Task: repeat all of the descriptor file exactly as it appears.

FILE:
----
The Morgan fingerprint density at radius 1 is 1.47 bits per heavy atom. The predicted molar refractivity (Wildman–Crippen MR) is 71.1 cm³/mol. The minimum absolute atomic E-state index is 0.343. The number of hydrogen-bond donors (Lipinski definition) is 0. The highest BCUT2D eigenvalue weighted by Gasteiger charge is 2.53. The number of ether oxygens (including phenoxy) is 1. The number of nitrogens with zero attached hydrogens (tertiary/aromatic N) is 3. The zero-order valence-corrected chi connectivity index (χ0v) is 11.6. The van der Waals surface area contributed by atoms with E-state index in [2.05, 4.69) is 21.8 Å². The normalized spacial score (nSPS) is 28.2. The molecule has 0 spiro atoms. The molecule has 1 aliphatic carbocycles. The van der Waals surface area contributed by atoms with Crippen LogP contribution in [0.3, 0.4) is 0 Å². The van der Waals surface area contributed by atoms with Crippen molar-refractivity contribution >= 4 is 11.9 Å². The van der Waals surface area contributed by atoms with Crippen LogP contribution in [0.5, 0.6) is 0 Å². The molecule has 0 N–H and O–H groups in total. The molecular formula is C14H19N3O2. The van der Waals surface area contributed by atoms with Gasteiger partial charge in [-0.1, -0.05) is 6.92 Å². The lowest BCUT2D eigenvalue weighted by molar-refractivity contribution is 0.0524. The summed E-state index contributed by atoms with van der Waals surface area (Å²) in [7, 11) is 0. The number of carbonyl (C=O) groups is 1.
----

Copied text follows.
The Morgan fingerprint density at radius 1 is 1.47 bits per heavy atom. The predicted molar refractivity (Wildman–Crippen MR) is 71.1 cm³/mol. The minimum absolute atomic E-state index is 0.343. The number of hydrogen-bond donors (Lipinski definition) is 0. The highest BCUT2D eigenvalue weighted by Gasteiger charge is 2.53. The number of ether oxygens (including phenoxy) is 1. The number of nitrogens with zero attached hydrogens (tertiary/aromatic N) is 3. The zero-order valence-corrected chi connectivity index (χ0v) is 11.6. The van der Waals surface area contributed by atoms with E-state index in [2.05, 4.69) is 21.8 Å². The normalized spacial score (nSPS) is 28.2. The molecule has 0 spiro atoms. The molecule has 1 aliphatic carbocycles. The van der Waals surface area contributed by atoms with Crippen LogP contribution in [0.3, 0.4) is 0 Å². The van der Waals surface area contributed by atoms with Crippen molar-refractivity contribution >= 4 is 11.9 Å². The van der Waals surface area contributed by atoms with Crippen LogP contribution in [0.5, 0.6) is 0 Å². The molecule has 0 N–H and O–H groups in total. The molecular formula is C14H19N3O2. The van der Waals surface area contributed by atoms with Gasteiger partial charge in [-0.1, -0.05) is 6.92 Å². The lowest BCUT2D eigenvalue weighted by molar-refractivity contribution is 0.0524. The summed E-state index contributed by atoms with van der Waals surface area (Å²) in [7, 11) is 0. The number of carbonyl (C=O) groups is 1.